"Why did you wish to leave then?" They had been slowly falling closer together into a more libertine position the longer they talked, and Darcy was now quite reclined at a diagonal angle with Elizabeth cradled over him. She looked down from her superior location, then kissed his stubbly cheek.
"I am afraid the truth shall paint me in the light of a weak woman, sir, and I'd hate for you to think of your wife in such a way."
Darcy had been momentarily distracted by the touch of Elizabeth's lips, but her words snapped him to attention.
"Nonsense," He insisted. "You shall always appear to me as the bravest and best of women." He paused to touch the hair pinned back by her ear. "That will not be changed."
Elizabeth was growing red, a blush that had started at her chest and began to rise over her neck. She could feel the heat of it, and wondered if Darcy could notice in the already reddish light cast by the fire. Perhaps she was safe.
"Then you must accept that you have married a woman whose stubborn head may rival your own."
A grin returned to Darcy's mouth at her teasing, and he began to consider that the evening was not so bad a night after all, particularly when he considered how it felt to have the weight of his wife situated over him in a way that spoke of her ease.
"I do believe that was a fact long ago acknowledged."
Elizabeth hmphed at his reply. "Very well, Fitzwilliam you shall have your answer."
He could see from the way she twisted her fingers about that Elizabeth was not as comfortable with the discussion as she let on. He smoothed his hand up and down her back.
"Whatever it is darling, I would prefer we speak of it and reach the best answer together than allow its silence to torment more nightmares into my sleep."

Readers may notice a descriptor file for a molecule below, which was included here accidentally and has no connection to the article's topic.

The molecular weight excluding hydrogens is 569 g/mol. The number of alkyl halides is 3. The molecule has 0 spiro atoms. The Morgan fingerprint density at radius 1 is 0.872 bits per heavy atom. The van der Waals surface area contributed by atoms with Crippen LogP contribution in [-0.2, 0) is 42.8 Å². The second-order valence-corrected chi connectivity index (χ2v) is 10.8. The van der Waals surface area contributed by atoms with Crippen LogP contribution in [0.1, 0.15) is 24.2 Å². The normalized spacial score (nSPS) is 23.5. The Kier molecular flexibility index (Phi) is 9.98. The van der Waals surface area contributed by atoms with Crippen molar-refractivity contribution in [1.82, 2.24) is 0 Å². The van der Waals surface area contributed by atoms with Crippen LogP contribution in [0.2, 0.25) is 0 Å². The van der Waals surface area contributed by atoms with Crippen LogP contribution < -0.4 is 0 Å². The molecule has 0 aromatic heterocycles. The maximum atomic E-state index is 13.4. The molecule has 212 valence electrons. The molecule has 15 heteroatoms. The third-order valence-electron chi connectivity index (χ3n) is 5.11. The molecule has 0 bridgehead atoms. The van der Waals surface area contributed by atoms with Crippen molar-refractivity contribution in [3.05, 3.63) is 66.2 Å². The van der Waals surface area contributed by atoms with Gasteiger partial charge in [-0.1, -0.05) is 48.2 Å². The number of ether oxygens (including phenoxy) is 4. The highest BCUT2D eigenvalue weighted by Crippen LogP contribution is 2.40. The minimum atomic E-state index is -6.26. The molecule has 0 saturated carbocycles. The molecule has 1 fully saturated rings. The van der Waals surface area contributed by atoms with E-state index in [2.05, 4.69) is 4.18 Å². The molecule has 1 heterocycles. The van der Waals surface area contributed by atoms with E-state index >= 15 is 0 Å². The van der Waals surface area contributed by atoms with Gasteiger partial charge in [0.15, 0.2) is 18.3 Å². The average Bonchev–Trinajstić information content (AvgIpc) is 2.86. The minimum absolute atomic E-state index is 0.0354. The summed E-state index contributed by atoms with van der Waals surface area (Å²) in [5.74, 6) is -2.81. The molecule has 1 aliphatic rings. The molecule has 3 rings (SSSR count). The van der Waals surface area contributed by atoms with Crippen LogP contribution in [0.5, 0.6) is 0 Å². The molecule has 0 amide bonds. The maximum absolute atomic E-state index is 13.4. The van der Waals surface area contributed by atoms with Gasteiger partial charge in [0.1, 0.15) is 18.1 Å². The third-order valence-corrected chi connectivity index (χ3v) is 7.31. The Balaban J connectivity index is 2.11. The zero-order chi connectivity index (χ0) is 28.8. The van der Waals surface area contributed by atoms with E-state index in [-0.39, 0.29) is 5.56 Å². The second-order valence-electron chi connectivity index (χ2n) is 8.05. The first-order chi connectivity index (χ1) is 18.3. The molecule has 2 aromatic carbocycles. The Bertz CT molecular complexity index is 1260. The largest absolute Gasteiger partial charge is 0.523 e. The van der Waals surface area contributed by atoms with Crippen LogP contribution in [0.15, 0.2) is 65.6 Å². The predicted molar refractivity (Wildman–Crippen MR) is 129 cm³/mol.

She quirked an eyebrow. "Tell me more of this nightmare, Sir. You were rather sparse in delivering details."
He smiled, a small flash of teeth and laughter. "I shall tell you more soon enough, but I will not fall for your attempt at diverting me from an explanation."
Elizabeth knew full well that such an overt ploy would not keep her husband from seeking out his answers, and thus, as the blush flowered over her cheeks, she succumbed.
"You see, Mr. Darcy, I have recently been employing my mind with one of my favorite pastimes of observing the character of a person, but this time, I have turned my curious eye upon myself."
"And what, pray tell, have you discovered, my Lizzy." Their teasing words dissipated all of his tension from before, and Fitzwilliam wished for nothing more at that very moment than to whisk his wife up in his arms. The shining reflection of the fire glistened over her warm eyes, doing nothing to dissuade him.
Elizabeth's hands wandered, pressing gently over his outer coat so as to smooth its folds and moving up to his neck, fingers gliding under his collar to cool his warm skin.
"After much consideration, I have noticed an effect of my upbringing on my current nature. It would seem, Sir, that I am a determinedly independent woman who grew up holding fast to the idea of her independence amongst the influence of, though well-meaning, perhaps foolhardy relations." She focused her eyes on Darcy's chest, though her fingers continued to move round his neck. "And now, as I find myself married to a man for whom my heart holds such great love, that stubborn independence is waning as the need for you grows." Her hands stilled; her eyes dared not move. "Do you see my predicament, Will? I was never the one who needed another. My sisters depended on me, as did my father and mother. My life before existed on a propensity to appease the needs of others, not my own. For the first time in my years, I am no longer self-reliant. I need you, and I know not how to exist in such a manner."